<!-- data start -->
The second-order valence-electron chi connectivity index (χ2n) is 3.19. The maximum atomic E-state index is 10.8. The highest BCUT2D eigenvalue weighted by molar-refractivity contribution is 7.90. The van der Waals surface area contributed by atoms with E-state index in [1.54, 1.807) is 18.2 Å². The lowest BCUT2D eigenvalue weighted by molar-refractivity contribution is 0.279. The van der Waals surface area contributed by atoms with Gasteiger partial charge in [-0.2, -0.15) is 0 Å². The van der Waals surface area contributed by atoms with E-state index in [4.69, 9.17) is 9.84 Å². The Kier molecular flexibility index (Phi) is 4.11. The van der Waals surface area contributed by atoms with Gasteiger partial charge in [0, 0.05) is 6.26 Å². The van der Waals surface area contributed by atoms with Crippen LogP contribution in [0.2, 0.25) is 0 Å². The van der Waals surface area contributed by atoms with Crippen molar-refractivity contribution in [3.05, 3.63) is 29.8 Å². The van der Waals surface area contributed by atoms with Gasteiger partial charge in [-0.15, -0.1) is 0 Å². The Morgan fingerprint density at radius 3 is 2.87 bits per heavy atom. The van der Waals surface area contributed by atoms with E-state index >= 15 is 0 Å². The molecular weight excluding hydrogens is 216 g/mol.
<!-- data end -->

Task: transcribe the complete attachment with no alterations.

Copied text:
The second-order valence-electron chi connectivity index (χ2n) is 3.19. The maximum atomic E-state index is 10.8. The highest BCUT2D eigenvalue weighted by molar-refractivity contribution is 7.90. The van der Waals surface area contributed by atoms with E-state index in [1.54, 1.807) is 18.2 Å². The lowest BCUT2D eigenvalue weighted by molar-refractivity contribution is 0.279. The van der Waals surface area contributed by atoms with Gasteiger partial charge in [-0.2, -0.15) is 0 Å². The van der Waals surface area contributed by atoms with E-state index in [4.69, 9.17) is 9.84 Å². The Kier molecular flexibility index (Phi) is 4.11. The van der Waals surface area contributed by atoms with Gasteiger partial charge in [0, 0.05) is 6.26 Å². The van der Waals surface area contributed by atoms with Crippen LogP contribution in [0.2, 0.25) is 0 Å². The van der Waals surface area contributed by atoms with Crippen molar-refractivity contribution in [3.05, 3.63) is 29.8 Å². The van der Waals surface area contributed by atoms with Gasteiger partial charge in [-0.15, -0.1) is 0 Å². The Morgan fingerprint density at radius 3 is 2.87 bits per heavy atom. The van der Waals surface area contributed by atoms with E-state index >= 15 is 0 Å². The molecular weight excluding hydrogens is 216 g/mol.